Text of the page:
• Charlie Hebdo protesters storm Pakistan school

    Hundreds of Pakistani students protesting against a French magazine for publishing cartoons of the Prophet Muhammad stormed a Christian boys' school demanding it close, officials and police said Tuesday.

  • Japan envoy hopeful about hostage release

    Delicate negotiations were underway Tuesday to secure the release of a Japanese hostage and a Jordanian pilot held by Islamic State militants, as Prime Minister Shinzo Abe faced questions over his government's handling of the crisis.

  • Russian bank official kills 3, self in shooting spree

    An official of the Russian Central Bank in the country's Far East went on a rampage at work Tuesday killing three colleagues and then shooting himself, investigators said.

  • African Union agrees 'substantive' transport deal with China

    China and the African Union agreed Tuesday an ambitious plan to develop road, rail and air transport routes to link capitals across the continent.

  • Two killed by bomb in strife-torn southern Philippines

    Two people were killed in a bomb blast in the Southern Philippines on Tuesday, the military said, the latest in a series of violent incidents in the strife-torn region in barely a week.

  • Gunmen storm Tripoli luxury hotel, at least three dead

    Gunmen stormed a hotel popular with foreigners in Libya's capital on Tuesday, setting off a car bomb and killing at least three guards in an attack claimed by the Islamic State group.

  • Three more beheaded under new Saudi king

    Saudi Arabia on Tuesday beheaded two more of its citizens and a Pakistani, continuing the strictest punishment under new King Salman.

  • Obama: US must balance human rights, security with Saudis

    President Barack Obama on Tuesday defended the US government's willingness to cooperate closely with Saudi Arabia on national security despite deep concerns over human rights abuses, as he traveled to the kingdom to pay respects following the death of King Abdullah.

  • German identity shaped by Auschwitz, says president

    Germany's president said Tuesday that the memory of Auschwitz shapes German identity and gives the country a duty to protect the rights of all in a multicultural society.

  • Pakistani teachers get gun training after Peshawar massacre

    Teachers in northwest Pakistan are being given firearms training and will be allowed to take guns into the classroom in a bid to strengthen security following a Taliban massacre at a school last month.

  • Eurogroup chief to meet Tsipras in Greece Friday

    The head of the eurozone finance ministers, Jeroen Dijsselbloem, will visit Athens on Friday for talks with Greece's new anti-austerity Prime Minister Alexis Tsipras, his spokeswoman said.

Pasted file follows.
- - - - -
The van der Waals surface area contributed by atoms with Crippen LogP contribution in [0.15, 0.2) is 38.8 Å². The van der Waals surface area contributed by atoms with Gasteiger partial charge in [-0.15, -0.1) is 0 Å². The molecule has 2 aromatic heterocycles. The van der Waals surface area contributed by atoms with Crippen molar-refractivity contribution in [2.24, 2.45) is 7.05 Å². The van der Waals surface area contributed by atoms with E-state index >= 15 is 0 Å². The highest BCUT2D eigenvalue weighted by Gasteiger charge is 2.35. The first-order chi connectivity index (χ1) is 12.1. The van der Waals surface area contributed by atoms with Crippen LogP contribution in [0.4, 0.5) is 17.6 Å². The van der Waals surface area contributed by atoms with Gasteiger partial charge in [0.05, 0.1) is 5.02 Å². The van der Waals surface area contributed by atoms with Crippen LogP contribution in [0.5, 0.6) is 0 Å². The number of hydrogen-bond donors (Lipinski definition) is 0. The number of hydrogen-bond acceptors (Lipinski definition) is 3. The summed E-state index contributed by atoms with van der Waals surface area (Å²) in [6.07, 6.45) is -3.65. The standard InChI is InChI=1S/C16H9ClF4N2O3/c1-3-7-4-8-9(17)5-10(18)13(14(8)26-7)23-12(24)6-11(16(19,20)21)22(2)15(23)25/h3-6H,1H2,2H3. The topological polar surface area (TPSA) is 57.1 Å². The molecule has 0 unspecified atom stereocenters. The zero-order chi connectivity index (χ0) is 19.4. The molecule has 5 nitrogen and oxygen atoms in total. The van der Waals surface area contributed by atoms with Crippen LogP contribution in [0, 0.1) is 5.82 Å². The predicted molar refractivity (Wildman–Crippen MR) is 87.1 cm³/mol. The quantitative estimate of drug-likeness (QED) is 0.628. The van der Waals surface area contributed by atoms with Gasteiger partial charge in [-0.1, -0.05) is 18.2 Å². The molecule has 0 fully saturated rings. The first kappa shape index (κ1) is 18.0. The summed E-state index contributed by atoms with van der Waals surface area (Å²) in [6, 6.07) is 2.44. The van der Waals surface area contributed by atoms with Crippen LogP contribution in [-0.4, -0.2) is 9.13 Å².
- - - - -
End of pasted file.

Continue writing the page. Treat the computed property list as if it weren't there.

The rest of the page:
• Hoping for brighter future

    Afghan day-laborers count their money in Kabul on Tuesday. Afghanistan's economy has improved significantly since the fall of the Taliban regime in 2001 largely because of the impact of international assistance. However, despite significant improvement in the last decade, the country is still extremely poor and remains highly dependent on foreign aid. (AFP/ Shah Marai)

  • Thai junta chief defends controversial cyber law plans

    Thailand's junta chief Tuesday defended proposals for a cyber law that critics say will grant the government unprecedented surveillance powers with little judicial oversight.

  • China says 'harmful info' must be managed after VPNs blocked

    Responding to reports that China is blocking VPN services that let users jump the Great Firewall, an Internet official said Tuesday that "harmful information" must be managed.

  • Singapore forms Cyber Security Agency after world hack attacks

    Singapore's government will set up a new agency to strengthen cyber security, Prime Minister Lee Hsien Loong's office said Tuesday, amid more reports of high-profile hacking incidents worldwide.

  • Facebook, Instagram suffer outage but deny hacker attack

    Facebook, the world's most popular social network, and its Instagram photo site were interrupted temporarily Tuesday, provoking panic, rumours of a hack, and jokes of how more than one billion users were struggling to cope.

  • Probe after 11 die in NATO training jet crash in Spain

    Officials investigated Tuesday how a fighter jet crashed during NATO training exercises at an air force base in Spain, killing 11 military personnel leaving others with serious burns.

  • French court rules baby names 'Nutella' and 'Strawberry' in bad taste

    A French court has blocked parents from naming their baby girl Nutella after the hazelnut spread that is a staple in Gallic households, arguing it would make her the target of mockery.

  • China officials dine on endangered salamander: Reports

    Chinese officials feasted on a critically endangered giant salamander and turned violent when journalists photographed the luxury banquet, according to media reports Tuesday on the event which appeared to flout Beijing's austerity campaign.

  • Over 10,000 sue Japan paper over sex slavery reports

    More than 10,000 people are suing Japan's leading liberal newspaper over stories on Tokyo's system of wartime sex slavery, which they say have stained their reputation as Japanese nationals.

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